Granddaddy, the Reference <63
No pitch control (wet or dry) visible, unless it’s the knob on the right hand side of the strobewheel, which M.J. claimed was a clutch. Arm appears to be a 10” with the cylindrical arm lift and 2 sliding and 1 rotating counterweight.
As far as I’ve seen, the arms come as 9”- 229mm, 10”-254mm and 12”-305mm in general, though I’ve come across a couple of variations and heard talk of a 13”-330mm, but never laid eyes on that one. Furthermore we have to keep in mind the Saturn arm is basically a Fluid as well. We’ll get to that later. The two parts of the arm that are normally positioned in the house (helmcap) just deep enough to allow free swing, can be taken out another 7 mm on each side if desired. Lower the cradle on the vertical arm shaft so you can reach the 2 screws underneath the helmcap.
Screws under helmcap position the two ends of the arm.
Dry pitch- Non Hydraulic Reference ? < 63
And behold : 1 large sliding counterweight, 1 small sliding and 1 rotating. The small sliding one vanishes afterwards probably with the change in design towards the fluid pitch control (the Hydraulic with donut). >64
Notice the smaller size of the fluid lift, and the way it is tapering inwards compared with the larger and cylindrical type used on the Granddaddy, later to reappear.
The screw on top of the house (helm cap cover) to drive the pivot a little bit deeper in has not been implemented yet. Large sliding counterweight is eccentric, not only for horizontal balance but also for lateral (unipivot), and combined with small rotating weight for fine tuning. And usually with communal ground, i.e. three wires running through.
As the AC cord changes to a grounded one (Michell >74?) grounding issues appear, resulting in separate grounds for both channels and motor and chassis grounding.
In general the construction remains unchanged for a longer period of time, but then all of a sudden the large eccentric sliding counterweight is replaced with a screw turning cylinder positioned underneath the arm stub in the back, on the smaller arms, the 9” on Electronic Michell >77. It looks weird
The center of gravity lies lower, it can still be used eccentric, but the fine tune weight has disappeared and it now really has become the end stub. It seems a bit out of proportion like this, and therefore lacking elegance. We’re trying to find out whether this modification has been instigated by Michell, who were by then exploring and exploiting the Hydraulic design with the Focus as cheaper version of the HR , for which they also created a Fluid based arm.
Another uni-pivot, sliding cylinder has extra side weights for lateral adjustment, the helmcaptop is now screwed on, pivot screw visible on the top. The lift uses a different system and so does the anti-skating as to prevent it from being a downright copy, but the heart of the matter is still visible. What amazed me was seeing this arm on Ebay.de with asking price about 540 euro’s and that was without cart, I’ve never seen a Fluid raise that much, but perhaps Michell produced less of these so they’re very rare. As a matter of fact, Michell developed a lot of different turntables based upon the Hydraulic’s design,(Electronic,Prisma) but used arms made by others, first Shure SME’s, later the Rega’s. Here shown also a Saturn arm. It has all the makings of the regular Fluid, but the helmcap is flatter, Arm is bent in one, instead of two places, and appears to be using just the one large sliding weight. But cradle, lift and anti-skating look just the same.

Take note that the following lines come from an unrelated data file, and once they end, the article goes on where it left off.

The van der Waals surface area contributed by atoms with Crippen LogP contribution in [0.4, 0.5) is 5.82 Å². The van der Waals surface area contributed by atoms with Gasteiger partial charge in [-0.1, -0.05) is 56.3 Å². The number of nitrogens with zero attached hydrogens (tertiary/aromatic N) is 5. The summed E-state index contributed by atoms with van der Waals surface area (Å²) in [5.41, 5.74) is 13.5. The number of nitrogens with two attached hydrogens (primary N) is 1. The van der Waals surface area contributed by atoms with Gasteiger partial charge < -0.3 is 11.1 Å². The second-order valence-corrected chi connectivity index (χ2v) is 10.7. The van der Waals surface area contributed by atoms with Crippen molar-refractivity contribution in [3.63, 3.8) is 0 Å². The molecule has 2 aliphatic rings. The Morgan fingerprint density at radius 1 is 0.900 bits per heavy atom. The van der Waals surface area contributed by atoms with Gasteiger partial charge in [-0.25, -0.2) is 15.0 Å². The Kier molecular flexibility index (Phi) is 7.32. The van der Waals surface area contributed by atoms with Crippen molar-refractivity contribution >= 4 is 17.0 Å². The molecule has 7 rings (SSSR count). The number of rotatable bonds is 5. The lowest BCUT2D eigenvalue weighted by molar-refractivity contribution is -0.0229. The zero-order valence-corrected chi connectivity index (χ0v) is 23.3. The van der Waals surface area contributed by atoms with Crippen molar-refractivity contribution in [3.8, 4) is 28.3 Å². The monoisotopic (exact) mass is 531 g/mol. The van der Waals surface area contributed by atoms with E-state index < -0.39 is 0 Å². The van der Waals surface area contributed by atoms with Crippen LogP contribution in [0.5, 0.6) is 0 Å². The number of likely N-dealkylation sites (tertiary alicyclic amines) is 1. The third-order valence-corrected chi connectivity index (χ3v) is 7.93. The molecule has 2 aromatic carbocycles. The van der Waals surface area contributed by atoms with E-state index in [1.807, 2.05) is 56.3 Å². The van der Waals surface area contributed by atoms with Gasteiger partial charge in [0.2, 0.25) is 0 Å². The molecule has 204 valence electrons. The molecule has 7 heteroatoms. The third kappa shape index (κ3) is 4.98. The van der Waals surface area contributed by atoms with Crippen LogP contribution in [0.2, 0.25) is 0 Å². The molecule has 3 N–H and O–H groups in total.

Other uni-pivot oil dampened contemporaries were Mayfair, Grace and Hadcock, just to name a couple.
Fluid Arm pivot and inner cup in helmcap (house)
Perhaps a Saturn owner can help me out, does the arm also use the viscose liquid in the helmcap ? And if not, could it still be called Fluid due to the Hydraulic lift ? In the Saturn’s manual I found no mention of fluid in the helmcap, perhaps it’s a dry inverse pivot.
A couple of facts and measures on the Fluid Arms.
|Overall Length||Effective Lenght||Distance pivot to spindle||Angle error||Compliance|
|9"||12" = 304mm||228mm||8 5/16" = 211mm||< 2%||20 - 48|
|10"||13¼" = 349mm||254mm||9 5/16" = 236mm||<1,6%||13-30|
|12"||16" = 406mm||304mm||12" = 284mm||8-15|
NOTE : these figures are approximately as both arm tubes (long and short) can be positioned individually with the screws underneath helmcap. The distance between pivot and spindle ought to remain the same, though.
As you can imagine the arm mounting plate might not provide enough room as such to allow for a 12” distance between arm pivot and spindle, this might have been the reason for special arm boards - see our Dry Pitch with chassis (plinth) in two parts. The end stub with the counterweights would definitely have given problems when playing with a closed lid.
Fluid 10”, no mounting plate, but arm board ? As you can see, no arm mounting board, and right 10 cm of chassis is a separate part, with sliding groove.
The 9” had a special FFSS version designed for the Decca range of cartridges, with a special socket in the arm that fitted the Decca carts.
Overall length 10”= 254mm, distance pivot point sweep arm to center of brush 177mm and distance pivot point to spindle should be 8”= 203mm. A lesser known variation is the “Vestigal” sweep arm, see pic, of which I have no specs as yet.